Sahel Democracies On the Defensive

Several West African nations in the Sahel (sub-Sahara) region are fighting losing battles against Islamic insurgents, according to a recent report.

A jihadist insurgency spread to Niger and Burkina Faso from neighboring Mali in 2015, notably in the “three borders” area. Twenty-nine soldiers were killed in western Niger in an attack by suspected jihadists on October 3, the deadliest of a dozen attacks that have killed 130 people since the military took power. Adding to the instability in Niger, soldiers in July 2023 overthrew President Mohamed Bazoum, pointing to the “degradation of the security situation” under his watch — a belief shared by many Nigeriens.

In nearby Mali, jihadist and separatist insurgencies broke out in the north in 2012, and anger at the government’s failure to stem the violence helped spark two coups in 2020 and 2021. It currently faces heightened activity by jihadist groups and a resumption of hostilities in the north by predominantly Tuareg armed groups.

Burkina Faso saw two military coups last year, also triggered by anger at failures to stem a jihadist insurgency. When he seized power, Captain Ibrahim Traore predicted victory over jihadists in “two to three months.” One year later, these attacks still plague the nation.

More than 6,000 people have died in attacks since the start of this year, of 17,000 dead since 2015, according to a count by the NGO monitor Armed Conflict Location and Event Data Project (ACLED).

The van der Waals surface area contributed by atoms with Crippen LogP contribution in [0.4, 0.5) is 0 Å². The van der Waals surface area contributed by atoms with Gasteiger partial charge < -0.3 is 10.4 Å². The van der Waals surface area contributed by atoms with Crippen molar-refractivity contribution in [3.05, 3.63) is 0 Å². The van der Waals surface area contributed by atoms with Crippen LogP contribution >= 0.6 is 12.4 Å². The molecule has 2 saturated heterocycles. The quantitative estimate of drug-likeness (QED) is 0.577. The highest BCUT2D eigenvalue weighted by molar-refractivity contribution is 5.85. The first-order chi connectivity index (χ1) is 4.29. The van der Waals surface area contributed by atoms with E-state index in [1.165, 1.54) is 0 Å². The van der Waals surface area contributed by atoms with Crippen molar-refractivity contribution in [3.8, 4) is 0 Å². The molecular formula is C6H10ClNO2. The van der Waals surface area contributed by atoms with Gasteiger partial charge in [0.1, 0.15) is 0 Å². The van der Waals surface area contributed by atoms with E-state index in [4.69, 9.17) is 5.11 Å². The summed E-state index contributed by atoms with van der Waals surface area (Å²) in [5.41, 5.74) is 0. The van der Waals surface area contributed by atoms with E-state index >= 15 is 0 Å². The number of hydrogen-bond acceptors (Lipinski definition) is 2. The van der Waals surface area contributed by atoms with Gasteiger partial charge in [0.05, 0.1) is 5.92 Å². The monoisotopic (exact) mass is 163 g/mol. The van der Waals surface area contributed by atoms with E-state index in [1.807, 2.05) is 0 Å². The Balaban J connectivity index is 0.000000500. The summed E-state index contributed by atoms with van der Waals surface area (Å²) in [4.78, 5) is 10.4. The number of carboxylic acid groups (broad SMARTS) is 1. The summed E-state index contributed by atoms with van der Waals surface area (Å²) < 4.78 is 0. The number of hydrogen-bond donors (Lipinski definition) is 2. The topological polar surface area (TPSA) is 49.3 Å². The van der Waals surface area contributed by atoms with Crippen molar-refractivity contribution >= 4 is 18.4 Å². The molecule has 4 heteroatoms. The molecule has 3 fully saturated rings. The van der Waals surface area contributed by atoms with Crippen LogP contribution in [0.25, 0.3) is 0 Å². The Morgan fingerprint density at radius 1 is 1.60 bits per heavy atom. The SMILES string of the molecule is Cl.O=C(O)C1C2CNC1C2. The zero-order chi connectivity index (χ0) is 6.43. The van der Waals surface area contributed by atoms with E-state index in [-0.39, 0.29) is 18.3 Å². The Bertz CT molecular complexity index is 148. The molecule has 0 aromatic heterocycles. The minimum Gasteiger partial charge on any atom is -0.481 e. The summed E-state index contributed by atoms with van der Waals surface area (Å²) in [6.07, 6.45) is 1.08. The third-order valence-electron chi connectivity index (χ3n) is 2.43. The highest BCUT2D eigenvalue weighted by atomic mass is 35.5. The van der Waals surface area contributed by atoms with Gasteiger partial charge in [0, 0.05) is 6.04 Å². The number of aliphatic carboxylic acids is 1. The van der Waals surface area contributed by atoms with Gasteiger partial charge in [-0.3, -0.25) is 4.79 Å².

Benin, Ghana, Ivory Coast, and Togo are increasingly facing threats of a jihadist spillover from Burkina Faso and Mali. Already, around 40 soldiers and 100 civilians have been killed in a jihadist “war” in northern Togo.

Private Military Contractors and Anti-Insurgency Efforts

Combat support, logistical support, moral support, and rebuilding support are four of the most important roles that contractors fill in anti-insurgency operations.

Under U.S. law, private military contractors cannot participate in offensive operations in Africa or anywhere else. But, they can guard supply convoys, escort troops to battle areas, hold down the fort while regular service members are away, and do pretty much anything else. So, contractors allow commanders to commit more assets to offensive operations. They also give commanders peace of mind that if things go south, their staging areas are not exposed to danger.